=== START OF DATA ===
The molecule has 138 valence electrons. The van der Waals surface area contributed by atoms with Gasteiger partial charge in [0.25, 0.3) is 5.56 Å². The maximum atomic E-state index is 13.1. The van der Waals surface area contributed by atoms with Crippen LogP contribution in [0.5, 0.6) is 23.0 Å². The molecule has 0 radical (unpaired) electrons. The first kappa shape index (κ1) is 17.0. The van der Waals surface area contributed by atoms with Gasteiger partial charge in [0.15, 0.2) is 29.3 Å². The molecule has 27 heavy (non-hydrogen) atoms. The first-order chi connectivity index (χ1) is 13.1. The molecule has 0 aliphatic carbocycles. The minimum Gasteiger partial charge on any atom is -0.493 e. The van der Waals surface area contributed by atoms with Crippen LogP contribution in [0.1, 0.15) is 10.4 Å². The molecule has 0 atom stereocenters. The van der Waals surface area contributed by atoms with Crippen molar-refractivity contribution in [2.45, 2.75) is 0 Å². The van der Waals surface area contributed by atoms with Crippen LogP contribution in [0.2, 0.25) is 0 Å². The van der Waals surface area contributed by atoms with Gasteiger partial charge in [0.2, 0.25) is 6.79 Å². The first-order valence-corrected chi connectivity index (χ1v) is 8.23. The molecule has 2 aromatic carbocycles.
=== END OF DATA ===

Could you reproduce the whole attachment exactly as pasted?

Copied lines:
The molecule has 138 valence electrons. The van der Waals surface area contributed by atoms with Gasteiger partial charge in [0.25, 0.3) is 5.56 Å². The maximum atomic E-state index is 13.1. The van der Waals surface area contributed by atoms with Crippen LogP contribution in [0.5, 0.6) is 23.0 Å². The molecule has 0 radical (unpaired) electrons. The first kappa shape index (κ1) is 17.0. The van der Waals surface area contributed by atoms with Gasteiger partial charge in [0.15, 0.2) is 29.3 Å². The molecule has 27 heavy (non-hydrogen) atoms. The first-order chi connectivity index (χ1) is 13.1. The molecule has 0 aliphatic carbocycles. The minimum Gasteiger partial charge on any atom is -0.493 e. The van der Waals surface area contributed by atoms with Crippen LogP contribution in [0.1, 0.15) is 10.4 Å². The molecule has 0 atom stereocenters. The van der Waals surface area contributed by atoms with Crippen molar-refractivity contribution in [2.45, 2.75) is 0 Å². The van der Waals surface area contributed by atoms with Crippen LogP contribution in [0.2, 0.25) is 0 Å². The van der Waals surface area contributed by atoms with Gasteiger partial charge in [0.2, 0.25) is 6.79 Å². The first-order valence-corrected chi connectivity index (χ1v) is 8.23. The molecule has 2 aromatic carbocycles.